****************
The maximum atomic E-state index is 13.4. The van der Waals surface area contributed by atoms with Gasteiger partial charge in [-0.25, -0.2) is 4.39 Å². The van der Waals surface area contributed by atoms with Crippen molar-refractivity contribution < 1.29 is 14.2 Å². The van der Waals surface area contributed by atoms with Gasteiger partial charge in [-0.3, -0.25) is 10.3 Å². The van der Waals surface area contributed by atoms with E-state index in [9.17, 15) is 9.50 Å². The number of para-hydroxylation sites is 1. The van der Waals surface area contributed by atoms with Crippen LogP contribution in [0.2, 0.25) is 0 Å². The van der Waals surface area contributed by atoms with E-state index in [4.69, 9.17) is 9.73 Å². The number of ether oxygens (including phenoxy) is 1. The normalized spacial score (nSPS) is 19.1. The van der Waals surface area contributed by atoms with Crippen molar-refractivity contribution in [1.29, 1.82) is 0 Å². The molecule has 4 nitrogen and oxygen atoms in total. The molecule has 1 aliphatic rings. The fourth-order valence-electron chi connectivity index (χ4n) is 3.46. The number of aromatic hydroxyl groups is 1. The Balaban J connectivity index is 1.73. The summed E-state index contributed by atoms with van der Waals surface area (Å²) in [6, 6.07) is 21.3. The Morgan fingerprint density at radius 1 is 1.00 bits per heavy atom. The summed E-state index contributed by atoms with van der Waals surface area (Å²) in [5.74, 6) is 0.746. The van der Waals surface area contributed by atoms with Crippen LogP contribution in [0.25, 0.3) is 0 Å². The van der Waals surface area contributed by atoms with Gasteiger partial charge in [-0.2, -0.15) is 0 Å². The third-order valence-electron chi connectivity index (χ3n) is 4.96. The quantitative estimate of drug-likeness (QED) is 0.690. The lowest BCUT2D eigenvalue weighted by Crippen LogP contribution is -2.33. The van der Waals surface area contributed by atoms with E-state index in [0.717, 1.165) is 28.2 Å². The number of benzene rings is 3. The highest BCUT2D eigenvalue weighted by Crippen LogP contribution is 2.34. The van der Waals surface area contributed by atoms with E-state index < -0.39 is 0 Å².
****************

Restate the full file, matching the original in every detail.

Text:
The maximum atomic E-state index is 13.4. The van der Waals surface area contributed by atoms with Gasteiger partial charge in [-0.25, -0.2) is 4.39 Å². The van der Waals surface area contributed by atoms with Crippen molar-refractivity contribution < 1.29 is 14.2 Å². The van der Waals surface area contributed by atoms with Gasteiger partial charge in [-0.3, -0.25) is 10.3 Å². The van der Waals surface area contributed by atoms with E-state index in [9.17, 15) is 9.50 Å². The number of para-hydroxylation sites is 1. The van der Waals surface area contributed by atoms with Crippen LogP contribution in [0.2, 0.25) is 0 Å². The van der Waals surface area contributed by atoms with E-state index in [4.69, 9.17) is 9.73 Å². The number of ether oxygens (including phenoxy) is 1. The normalized spacial score (nSPS) is 19.1. The van der Waals surface area contributed by atoms with Crippen molar-refractivity contribution in [1.29, 1.82) is 0 Å². The molecule has 4 nitrogen and oxygen atoms in total. The molecule has 1 aliphatic rings. The fourth-order valence-electron chi connectivity index (χ4n) is 3.46. The number of aromatic hydroxyl groups is 1. The Balaban J connectivity index is 1.73. The summed E-state index contributed by atoms with van der Waals surface area (Å²) in [6, 6.07) is 21.3. The Morgan fingerprint density at radius 1 is 1.00 bits per heavy atom. The summed E-state index contributed by atoms with van der Waals surface area (Å²) in [5.74, 6) is 0.746. The van der Waals surface area contributed by atoms with Crippen LogP contribution in [0.25, 0.3) is 0 Å². The van der Waals surface area contributed by atoms with Gasteiger partial charge in [-0.2, -0.15) is 0 Å². The third-order valence-electron chi connectivity index (χ3n) is 4.96. The quantitative estimate of drug-likeness (QED) is 0.690. The lowest BCUT2D eigenvalue weighted by Crippen LogP contribution is -2.33. The van der Waals surface area contributed by atoms with E-state index in [0.717, 1.165) is 28.2 Å². The number of benzene rings is 3. The highest BCUT2D eigenvalue weighted by Crippen LogP contribution is 2.34. The van der Waals surface area contributed by atoms with E-state index < -0.39 is 0 Å².